Sunday, 30 March 2014

Obama in Saudi Arabia: Will Riyadh really go it alone?

Saudi officials are highly displeased over Washington’s overtures to Iran and reluctance to strike Syria and have threatened to break away from the US sphere, but the monarchy may still see an oil-for-security partnership with the US as the safest policy.

Following his visit to Brussels where US President Barack Obama underscored the common values and principles shared between the United States and its European allies, the American president jetted off to meet another strategic ally. Saudi Arabia, a state that is the antithesis of those very western values that Obama passionately espouses, has been in the US sphere of influence for decades, and its opulent royal family has traditionally maintained close personal ties to American leaders.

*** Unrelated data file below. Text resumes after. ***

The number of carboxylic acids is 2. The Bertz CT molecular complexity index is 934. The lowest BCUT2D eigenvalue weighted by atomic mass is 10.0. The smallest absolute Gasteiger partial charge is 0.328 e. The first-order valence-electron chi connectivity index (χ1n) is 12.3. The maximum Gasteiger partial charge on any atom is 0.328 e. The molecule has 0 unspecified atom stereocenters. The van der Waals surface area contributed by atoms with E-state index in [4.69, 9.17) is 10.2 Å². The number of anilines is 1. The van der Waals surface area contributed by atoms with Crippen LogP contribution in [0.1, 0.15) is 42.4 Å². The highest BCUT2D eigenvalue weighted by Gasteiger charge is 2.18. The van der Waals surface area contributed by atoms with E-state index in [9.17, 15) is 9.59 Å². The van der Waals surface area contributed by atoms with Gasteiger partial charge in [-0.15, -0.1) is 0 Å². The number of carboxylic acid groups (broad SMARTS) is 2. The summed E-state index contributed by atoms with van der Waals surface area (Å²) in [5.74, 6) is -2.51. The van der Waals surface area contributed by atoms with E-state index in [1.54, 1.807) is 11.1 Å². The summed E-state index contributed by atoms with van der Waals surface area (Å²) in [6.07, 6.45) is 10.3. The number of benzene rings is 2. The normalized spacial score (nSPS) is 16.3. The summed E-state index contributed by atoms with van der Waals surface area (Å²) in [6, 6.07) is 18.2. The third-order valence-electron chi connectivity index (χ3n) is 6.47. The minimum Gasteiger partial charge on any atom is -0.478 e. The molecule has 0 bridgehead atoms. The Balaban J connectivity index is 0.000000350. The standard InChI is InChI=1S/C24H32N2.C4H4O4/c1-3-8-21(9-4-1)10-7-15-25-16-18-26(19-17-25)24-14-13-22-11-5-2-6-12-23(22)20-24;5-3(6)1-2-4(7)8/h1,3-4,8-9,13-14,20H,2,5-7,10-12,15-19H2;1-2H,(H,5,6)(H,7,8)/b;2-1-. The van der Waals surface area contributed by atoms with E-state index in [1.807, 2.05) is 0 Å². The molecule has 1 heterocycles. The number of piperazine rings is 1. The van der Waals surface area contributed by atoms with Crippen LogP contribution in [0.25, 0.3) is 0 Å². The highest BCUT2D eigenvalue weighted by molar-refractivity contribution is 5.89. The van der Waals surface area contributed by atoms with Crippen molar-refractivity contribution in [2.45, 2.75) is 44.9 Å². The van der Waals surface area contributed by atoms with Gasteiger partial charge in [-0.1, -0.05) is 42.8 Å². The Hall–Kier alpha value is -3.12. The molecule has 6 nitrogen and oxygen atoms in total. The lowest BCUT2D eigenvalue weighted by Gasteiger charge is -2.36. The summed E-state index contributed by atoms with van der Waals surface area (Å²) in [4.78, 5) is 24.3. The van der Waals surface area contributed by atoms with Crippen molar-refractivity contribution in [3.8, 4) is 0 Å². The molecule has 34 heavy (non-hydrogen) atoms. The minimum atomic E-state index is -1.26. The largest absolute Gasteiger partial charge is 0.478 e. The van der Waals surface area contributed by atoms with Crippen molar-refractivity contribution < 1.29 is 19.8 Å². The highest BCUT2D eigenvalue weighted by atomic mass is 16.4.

Obama’s visit comes in the midst of a policy rift that has emerged between the two allies over Washington’s policies in the Middle East, which threaten to undermine this significant economic and security partnership. The two allies appear to be strange bedfellows at first glance, but when the relationship is examined within the context of a long-standing geopolitical and economic oil-for-security partnership, lofty rhetoric about western values becomes subservient to the harmonious marriage of convenience.

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Nile Bowie is a Malaysia-based political analyst and a columnist with Russia Today. He can be reached at